Navy’s Osprey takes inaugural flight during test in Texas by Bell-Boeing
By CAITLIN DOORNBOS | STARS AND STRIPES Published: January 23, 2020
The Navy’s new Osprey, designed to replace the aging fleet of aircraft that ferry personnel and supplies between the shore and carriers at sea, has taken flight for the first time, Boeing Co. and Bell Textron Inc. announced this week.
The CMV-22B Osprey is the Navy’s version of the tiltrotor aircraft used by the Marine Corps and Air Force. The variant was designed with increased fuel capacity for long-range flights.
The CMV-22B has a range of 1,150 nautical miles, about 290 nautical miles more than that of the Marine Corps’ MV-22B Osprey.
The CMV-22B’s first flight took place Tuesday at Bell’s Amarillo Assembly Center in Texas, according to the announcement. The company will deliver the first CMV-22B to Air Test and Evaluation Squadron 21 at Naval Air Station Patuxent River in Maryland for a developmental test early this year.
The service in October established the first Fleet Logistics Multi-Mission Wing, which will be charged with integrating the CMV-22B into fleet operations.
As a carrier onboard delivery aircraft, the Navy’s Osprey will move personnel, supplies, mail and other cargo to and from an aircraft carrier. It can carry up to 6,000 pounds.
Specific data on passenger capacity were unavailable Thursday, but similar V-22s support up to 24 troops with crews of three or four.
The Navy in July 2018 awarded Bell Boeing about $2.85 billion to develop and deliver 39 of the aircraft, according to the Defense Department. The service plans to deploy its first CMV-22B squadron aboard the USS Carl Vinson next year.
The contract was part of a $4.2 billion deal that also included 14 MV-22B aircraft for the Marine Corps, one CV-22B for the Air Force and four MV-22B Osprey for Japan, according to the Defense Department. The aircraft are expected to be delivered by 2024.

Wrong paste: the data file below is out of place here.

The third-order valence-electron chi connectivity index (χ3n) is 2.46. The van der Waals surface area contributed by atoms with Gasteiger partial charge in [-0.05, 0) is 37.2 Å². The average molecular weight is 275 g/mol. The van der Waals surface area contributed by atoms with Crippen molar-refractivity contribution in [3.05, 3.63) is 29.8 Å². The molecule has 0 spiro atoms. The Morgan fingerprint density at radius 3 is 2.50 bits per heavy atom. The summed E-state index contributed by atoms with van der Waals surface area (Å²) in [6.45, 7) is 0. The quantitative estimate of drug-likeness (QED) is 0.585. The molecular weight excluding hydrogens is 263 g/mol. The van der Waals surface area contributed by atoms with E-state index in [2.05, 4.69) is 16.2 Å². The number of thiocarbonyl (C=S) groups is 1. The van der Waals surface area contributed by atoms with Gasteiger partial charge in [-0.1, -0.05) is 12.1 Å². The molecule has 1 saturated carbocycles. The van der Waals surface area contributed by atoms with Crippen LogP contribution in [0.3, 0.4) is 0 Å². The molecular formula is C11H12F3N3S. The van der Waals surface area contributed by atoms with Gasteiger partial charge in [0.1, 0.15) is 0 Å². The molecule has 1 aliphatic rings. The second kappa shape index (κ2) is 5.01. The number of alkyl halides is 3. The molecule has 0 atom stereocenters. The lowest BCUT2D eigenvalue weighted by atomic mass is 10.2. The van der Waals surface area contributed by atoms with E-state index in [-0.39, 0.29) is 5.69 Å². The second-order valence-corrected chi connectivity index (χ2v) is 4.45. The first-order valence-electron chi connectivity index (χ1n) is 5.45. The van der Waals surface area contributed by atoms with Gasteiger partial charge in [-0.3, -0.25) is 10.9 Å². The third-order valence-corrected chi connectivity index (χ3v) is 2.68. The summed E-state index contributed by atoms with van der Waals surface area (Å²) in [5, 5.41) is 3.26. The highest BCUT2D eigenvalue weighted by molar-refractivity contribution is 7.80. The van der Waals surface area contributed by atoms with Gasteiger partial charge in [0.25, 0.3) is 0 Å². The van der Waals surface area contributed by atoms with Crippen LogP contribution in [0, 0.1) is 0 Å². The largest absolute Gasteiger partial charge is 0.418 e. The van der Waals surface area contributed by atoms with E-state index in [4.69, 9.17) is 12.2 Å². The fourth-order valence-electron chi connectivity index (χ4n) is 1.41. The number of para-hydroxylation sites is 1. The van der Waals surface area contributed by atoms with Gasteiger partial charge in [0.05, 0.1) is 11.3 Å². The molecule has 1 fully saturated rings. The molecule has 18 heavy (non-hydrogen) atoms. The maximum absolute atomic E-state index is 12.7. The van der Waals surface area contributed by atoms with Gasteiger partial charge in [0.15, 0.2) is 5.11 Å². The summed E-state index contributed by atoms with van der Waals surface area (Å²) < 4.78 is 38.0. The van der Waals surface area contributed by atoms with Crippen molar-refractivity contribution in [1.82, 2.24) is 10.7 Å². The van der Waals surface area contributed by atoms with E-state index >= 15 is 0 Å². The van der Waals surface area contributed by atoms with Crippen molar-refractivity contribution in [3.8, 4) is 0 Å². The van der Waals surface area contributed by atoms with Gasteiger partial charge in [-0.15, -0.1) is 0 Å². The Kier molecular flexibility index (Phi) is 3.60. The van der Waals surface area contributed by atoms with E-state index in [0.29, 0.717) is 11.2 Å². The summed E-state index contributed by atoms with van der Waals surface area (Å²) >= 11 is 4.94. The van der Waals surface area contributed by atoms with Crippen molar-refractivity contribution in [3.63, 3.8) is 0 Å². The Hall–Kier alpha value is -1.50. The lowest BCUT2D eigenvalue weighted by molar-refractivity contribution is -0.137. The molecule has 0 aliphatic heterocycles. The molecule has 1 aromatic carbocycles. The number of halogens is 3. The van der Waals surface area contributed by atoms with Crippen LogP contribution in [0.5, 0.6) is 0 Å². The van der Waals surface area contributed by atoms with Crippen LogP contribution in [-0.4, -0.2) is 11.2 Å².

The Navy’s Osprey will replace its aging C-2A Greyhound — in use since the 1960s — by 2028. The newest Greyhounds in operation now were produced in 1990.
The Osprey’s ability to take off and land as a helicopter but fly as a turboprop aircraft should provide “significant increases in capability and operational flexibility over the C-2A,” according to a Naval Air Systems Command factsheet.
“CMV-22B operations can be either shore-based, expeditionary or sea-based,” the factsheet said. “The Osprey is a critical warfighting enabler, providing the time sensitive combat logistics needed to support combat operations.”
Compared to the MV-22B Osprey, the Navy’s version also has a “beyond line-of-sight high-frequency radio, improved fuel dump capability, a public address system for passengers and an improved lighting system for cargo loading,” according to the factsheet.
The MV-22B Osprey was first deployed in 2007, and the Air Force’s CV-22B Osprey followed two years later, according to a Navy factsheet.